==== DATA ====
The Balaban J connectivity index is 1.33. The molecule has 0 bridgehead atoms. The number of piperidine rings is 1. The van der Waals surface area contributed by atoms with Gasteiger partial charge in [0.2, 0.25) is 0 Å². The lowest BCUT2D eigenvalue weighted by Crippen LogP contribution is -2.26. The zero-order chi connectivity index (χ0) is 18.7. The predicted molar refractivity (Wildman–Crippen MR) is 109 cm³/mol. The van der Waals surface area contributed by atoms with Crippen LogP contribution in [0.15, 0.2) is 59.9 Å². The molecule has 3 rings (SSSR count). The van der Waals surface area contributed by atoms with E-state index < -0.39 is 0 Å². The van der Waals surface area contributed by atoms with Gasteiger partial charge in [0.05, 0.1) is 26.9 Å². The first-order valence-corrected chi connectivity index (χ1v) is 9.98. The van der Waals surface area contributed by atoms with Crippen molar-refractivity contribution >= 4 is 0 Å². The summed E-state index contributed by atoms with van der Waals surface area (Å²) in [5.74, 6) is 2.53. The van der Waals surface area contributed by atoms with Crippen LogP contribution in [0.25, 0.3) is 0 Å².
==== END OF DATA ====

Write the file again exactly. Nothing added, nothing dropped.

The Balaban J connectivity index is 1.33. The molecule has 0 bridgehead atoms. The number of piperidine rings is 1. The van der Waals surface area contributed by atoms with Gasteiger partial charge in [0.2, 0.25) is 0 Å². The lowest BCUT2D eigenvalue weighted by Crippen LogP contribution is -2.26. The zero-order chi connectivity index (χ0) is 18.7. The predicted molar refractivity (Wildman–Crippen MR) is 109 cm³/mol. The van der Waals surface area contributed by atoms with Crippen LogP contribution in [0.15, 0.2) is 59.9 Å². The molecule has 3 rings (SSSR count). The van der Waals surface area contributed by atoms with E-state index < -0.39 is 0 Å². The van der Waals surface area contributed by atoms with Gasteiger partial charge in [0.05, 0.1) is 26.9 Å². The first-order valence-corrected chi connectivity index (χ1v) is 9.98. The van der Waals surface area contributed by atoms with Crippen molar-refractivity contribution >= 4 is 0 Å². The summed E-state index contributed by atoms with van der Waals surface area (Å²) in [5.74, 6) is 2.53. The van der Waals surface area contributed by atoms with Crippen LogP contribution in [0.25, 0.3) is 0 Å².